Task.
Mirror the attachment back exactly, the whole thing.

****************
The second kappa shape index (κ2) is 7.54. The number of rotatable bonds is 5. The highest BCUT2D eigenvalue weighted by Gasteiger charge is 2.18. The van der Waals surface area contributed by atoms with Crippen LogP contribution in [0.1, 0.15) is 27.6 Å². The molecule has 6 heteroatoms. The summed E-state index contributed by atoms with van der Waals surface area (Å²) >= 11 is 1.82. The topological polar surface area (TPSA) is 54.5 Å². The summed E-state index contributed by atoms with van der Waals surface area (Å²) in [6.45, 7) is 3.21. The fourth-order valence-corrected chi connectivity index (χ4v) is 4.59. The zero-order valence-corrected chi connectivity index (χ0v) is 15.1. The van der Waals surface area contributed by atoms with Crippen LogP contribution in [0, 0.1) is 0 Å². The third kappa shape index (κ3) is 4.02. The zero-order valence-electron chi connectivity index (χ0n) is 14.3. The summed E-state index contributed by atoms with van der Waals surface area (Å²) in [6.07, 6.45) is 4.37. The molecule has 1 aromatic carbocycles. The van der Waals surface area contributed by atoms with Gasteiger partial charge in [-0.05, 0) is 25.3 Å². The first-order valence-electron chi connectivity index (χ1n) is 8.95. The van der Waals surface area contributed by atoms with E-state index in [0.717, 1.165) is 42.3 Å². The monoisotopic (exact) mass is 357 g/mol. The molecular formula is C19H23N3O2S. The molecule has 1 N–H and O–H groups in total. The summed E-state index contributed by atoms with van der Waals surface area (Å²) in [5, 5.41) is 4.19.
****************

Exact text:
The second kappa shape index (κ2) is 7.54. The number of rotatable bonds is 5. The highest BCUT2D eigenvalue weighted by Gasteiger charge is 2.18. The van der Waals surface area contributed by atoms with Crippen LogP contribution in [0.1, 0.15) is 27.6 Å². The molecule has 6 heteroatoms. The summed E-state index contributed by atoms with van der Waals surface area (Å²) >= 11 is 1.82. The topological polar surface area (TPSA) is 54.5 Å². The summed E-state index contributed by atoms with van der Waals surface area (Å²) in [6.45, 7) is 3.21. The fourth-order valence-corrected chi connectivity index (χ4v) is 4.59. The zero-order valence-corrected chi connectivity index (χ0v) is 15.1. The van der Waals surface area contributed by atoms with Crippen LogP contribution in [0, 0.1) is 0 Å². The third kappa shape index (κ3) is 4.02. The zero-order valence-electron chi connectivity index (χ0n) is 14.3. The summed E-state index contributed by atoms with van der Waals surface area (Å²) in [6.07, 6.45) is 4.37. The molecule has 1 aromatic carbocycles. The van der Waals surface area contributed by atoms with Gasteiger partial charge in [-0.05, 0) is 25.3 Å². The first-order valence-electron chi connectivity index (χ1n) is 8.95. The van der Waals surface area contributed by atoms with E-state index in [0.717, 1.165) is 42.3 Å². The monoisotopic (exact) mass is 357 g/mol. The molecular formula is C19H23N3O2S. The molecule has 1 N–H and O–H groups in total. The summed E-state index contributed by atoms with van der Waals surface area (Å²) in [5, 5.41) is 4.19.